Heparan Sulfate/Heparin Biosynthesis

Heparin is a highly sulfated variant of heparan sulfate (HS). Whereas heparin is found exclusively in the MC granules, HS is a ubiquitous component of cell surfaces and is also present in the extracellular matrix, predominantly in basement membranes. HS/heparin biosynthesis is a complex process with many different Golgi enzymes involved (). The HS-polymerases EXT1 and EXT2 synthesize a polysaccharide backbone consisting of repeating units of glucuronic acid and N-acetylglucosamine. The first modifying event is the N-deacetylase/N-sulfotransferase (NDST) reaction, where N-acetyl groups of selected N-acetylglucosamine residues are removed and replaced by sulfate groups (). After N-sulfation, the C5-epimerase converts glucuronic acid residues to iduronic acid. Sulfation at the 2-O position of iduronic acid residues and some glucuronic acid is then carried out by a 2-O-sulfotransferase, followed by glucosamine 6-O-sulfation and, more rarely, 3-O-sulfation. Little is known about the organization of the biosynthesis enzymes in the Golgi stacks. It has been suggested that the enzymes together with other yet unidentified components form GAGosomes, molecular machines responsible for elongation as well as modification of the glycosaminoglycan chains (). Different compositions of the GAGosome may result in different modification patterns of the HS chain. In support of the GAGosome concept, several interactions between pairs of HS/heparin biosynthesis enzymes have been demonstrated. For example, the polymerases EXT1 and EXT2 are known to form a functional complex (, ). Interactions have also been demonstrated between the C5-epimerase and the 2-O-sulfotransferase () and between the xylosyltransferase and galactosyltransferase-I (). In addition, we recently demonstrated an interaction between NDST1 and EXT2 that greatly influenced the structure of the polysaccharide formed ().

Biosynthesis of Heparin/Heparan Sulfate

N2 - Heparan sulfate (HS) is present on the surface of endothelial and surrounding tissues in large quantities. It plays important roles in regulating numerous functions of the blood vessel wall, including blood coagulation, inflammation response, and cell differentiation. HS is a highly sulfated polysaccharide containing glucosamine and glucuronic/iduronic acid repeating disaccharide units. The unique sulfated saccharide sequences of HS determine its specific functions. Heparin, an analog of HS, is the most commonly used anticoagulant drug. Because of its wide range of biological functions, HS has become an interesting molecule to biochemists, medicinal chemists, and developmental biologists. In this review, we summarize recent progress toward understanding the interaction between HS and blood-coagulating factors, the biosynthesis of anticoagulant HS and the mechanism of action of HS biosynthetic enzymes. Furthermore, knowledge of the biosynthesis of HS facilitates the development of novel enzymatic approaches to synthesize HS from bacterial capsular polysaccharides and to produce polysaccharide end products with high specificity for the biological target. These advancements provide the foundation for the development of polysaccharide-based therapeutic agents.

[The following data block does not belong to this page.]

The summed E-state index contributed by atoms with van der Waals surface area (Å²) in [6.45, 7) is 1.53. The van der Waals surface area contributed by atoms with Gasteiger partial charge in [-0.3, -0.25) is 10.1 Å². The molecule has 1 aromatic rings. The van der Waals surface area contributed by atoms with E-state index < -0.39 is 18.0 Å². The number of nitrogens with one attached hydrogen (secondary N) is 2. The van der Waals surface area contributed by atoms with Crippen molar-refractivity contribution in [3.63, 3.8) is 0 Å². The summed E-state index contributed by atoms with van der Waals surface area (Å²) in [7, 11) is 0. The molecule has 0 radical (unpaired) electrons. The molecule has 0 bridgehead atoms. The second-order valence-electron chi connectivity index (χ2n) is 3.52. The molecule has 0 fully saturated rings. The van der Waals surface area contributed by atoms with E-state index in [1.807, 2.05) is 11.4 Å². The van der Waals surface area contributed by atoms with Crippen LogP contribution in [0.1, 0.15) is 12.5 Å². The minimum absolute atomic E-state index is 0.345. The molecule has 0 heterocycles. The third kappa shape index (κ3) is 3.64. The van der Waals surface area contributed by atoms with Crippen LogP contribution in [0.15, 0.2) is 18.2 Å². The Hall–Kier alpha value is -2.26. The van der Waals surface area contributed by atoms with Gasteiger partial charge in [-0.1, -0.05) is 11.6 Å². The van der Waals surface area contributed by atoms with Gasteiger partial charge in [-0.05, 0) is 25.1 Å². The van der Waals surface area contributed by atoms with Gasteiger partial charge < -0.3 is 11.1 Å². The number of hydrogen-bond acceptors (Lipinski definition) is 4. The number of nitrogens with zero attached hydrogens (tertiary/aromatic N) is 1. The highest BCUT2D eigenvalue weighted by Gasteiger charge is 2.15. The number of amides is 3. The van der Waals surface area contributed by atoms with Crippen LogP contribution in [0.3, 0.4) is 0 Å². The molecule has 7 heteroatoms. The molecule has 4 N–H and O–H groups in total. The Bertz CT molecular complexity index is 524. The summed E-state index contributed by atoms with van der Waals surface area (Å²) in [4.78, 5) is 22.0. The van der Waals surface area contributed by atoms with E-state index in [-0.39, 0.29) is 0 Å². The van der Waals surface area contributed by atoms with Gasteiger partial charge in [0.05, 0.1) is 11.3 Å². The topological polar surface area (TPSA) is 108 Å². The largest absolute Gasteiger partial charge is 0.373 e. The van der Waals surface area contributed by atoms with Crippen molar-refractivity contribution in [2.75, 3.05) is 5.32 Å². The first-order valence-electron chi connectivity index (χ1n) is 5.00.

Biosynthesis of heparin - ScienceDirect

AB - Heparan sulfate (HS) is present on the surface of endothelial and surrounding tissues in large quantities. It plays important roles in regulating numerous functions of the blood vessel wall, including blood coagulation, inflammation response, and cell differentiation. HS is a highly sulfated polysaccharide containing glucosamine and glucuronic/iduronic acid repeating disaccharide units. The unique sulfated saccharide sequences of HS determine its specific functions. Heparin, an analog of HS, is the most commonly used anticoagulant drug. Because of its wide range of biological functions, HS has become an interesting molecule to biochemists, medicinal chemists, and developmental biologists. In this review, we summarize recent progress toward understanding the interaction between HS and blood-coagulating factors, the biosynthesis of anticoagulant HS and the mechanism of action of HS biosynthetic enzymes. Furthermore, knowledge of the biosynthesis of HS facilitates the development of novel enzymatic approaches to synthesize HS from bacterial capsular polysaccharides and to produce polysaccharide end products with high specificity for the biological target. These advancements provide the foundation for the development of polysaccharide-based therapeutic agents.